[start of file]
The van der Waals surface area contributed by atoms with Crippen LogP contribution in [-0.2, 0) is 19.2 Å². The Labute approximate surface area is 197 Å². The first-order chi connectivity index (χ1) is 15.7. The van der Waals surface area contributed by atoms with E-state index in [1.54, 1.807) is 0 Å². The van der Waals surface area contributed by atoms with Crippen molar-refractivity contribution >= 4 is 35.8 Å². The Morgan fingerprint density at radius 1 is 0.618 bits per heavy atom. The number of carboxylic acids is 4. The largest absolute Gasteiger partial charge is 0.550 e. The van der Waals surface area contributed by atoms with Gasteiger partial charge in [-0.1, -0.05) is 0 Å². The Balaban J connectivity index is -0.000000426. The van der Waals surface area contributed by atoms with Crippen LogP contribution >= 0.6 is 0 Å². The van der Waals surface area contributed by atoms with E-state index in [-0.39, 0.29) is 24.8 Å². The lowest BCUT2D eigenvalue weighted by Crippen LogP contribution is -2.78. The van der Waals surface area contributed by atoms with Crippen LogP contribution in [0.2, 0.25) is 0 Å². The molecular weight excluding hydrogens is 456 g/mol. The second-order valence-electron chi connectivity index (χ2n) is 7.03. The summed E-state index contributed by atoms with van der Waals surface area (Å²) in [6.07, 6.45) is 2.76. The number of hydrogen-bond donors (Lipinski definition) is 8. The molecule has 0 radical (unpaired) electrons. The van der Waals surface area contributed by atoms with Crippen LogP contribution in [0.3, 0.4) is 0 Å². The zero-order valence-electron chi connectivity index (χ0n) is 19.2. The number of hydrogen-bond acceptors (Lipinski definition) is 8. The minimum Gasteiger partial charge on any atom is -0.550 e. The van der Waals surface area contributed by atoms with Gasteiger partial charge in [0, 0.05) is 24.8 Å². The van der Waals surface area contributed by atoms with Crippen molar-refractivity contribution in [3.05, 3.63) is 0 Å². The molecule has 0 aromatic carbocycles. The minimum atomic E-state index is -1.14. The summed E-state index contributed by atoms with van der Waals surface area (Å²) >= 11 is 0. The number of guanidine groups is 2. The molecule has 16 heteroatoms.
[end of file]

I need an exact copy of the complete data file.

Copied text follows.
The van der Waals surface area contributed by atoms with Crippen LogP contribution in [-0.2, 0) is 19.2 Å². The Labute approximate surface area is 197 Å². The first-order chi connectivity index (χ1) is 15.7. The van der Waals surface area contributed by atoms with E-state index in [1.54, 1.807) is 0 Å². The van der Waals surface area contributed by atoms with Crippen molar-refractivity contribution >= 4 is 35.8 Å². The Morgan fingerprint density at radius 1 is 0.618 bits per heavy atom. The number of carboxylic acids is 4. The largest absolute Gasteiger partial charge is 0.550 e. The van der Waals surface area contributed by atoms with Gasteiger partial charge in [-0.1, -0.05) is 0 Å². The Balaban J connectivity index is -0.000000426. The van der Waals surface area contributed by atoms with Crippen LogP contribution >= 0.6 is 0 Å². The van der Waals surface area contributed by atoms with E-state index in [-0.39, 0.29) is 24.8 Å². The lowest BCUT2D eigenvalue weighted by Crippen LogP contribution is -2.78. The van der Waals surface area contributed by atoms with Crippen LogP contribution in [0.2, 0.25) is 0 Å². The molecular weight excluding hydrogens is 456 g/mol. The second-order valence-electron chi connectivity index (χ2n) is 7.03. The summed E-state index contributed by atoms with van der Waals surface area (Å²) in [6.07, 6.45) is 2.76. The number of hydrogen-bond donors (Lipinski definition) is 8. The molecule has 0 radical (unpaired) electrons. The van der Waals surface area contributed by atoms with Crippen LogP contribution in [0.3, 0.4) is 0 Å². The zero-order valence-electron chi connectivity index (χ0n) is 19.2. The number of hydrogen-bond acceptors (Lipinski definition) is 8. The minimum Gasteiger partial charge on any atom is -0.550 e. The van der Waals surface area contributed by atoms with Gasteiger partial charge in [0, 0.05) is 24.8 Å². The van der Waals surface area contributed by atoms with Crippen molar-refractivity contribution in [3.05, 3.63) is 0 Å². The molecule has 0 aromatic carbocycles. The minimum atomic E-state index is -1.14. The summed E-state index contributed by atoms with van der Waals surface area (Å²) >= 11 is 0. The number of guanidine groups is 2. The molecule has 16 heteroatoms.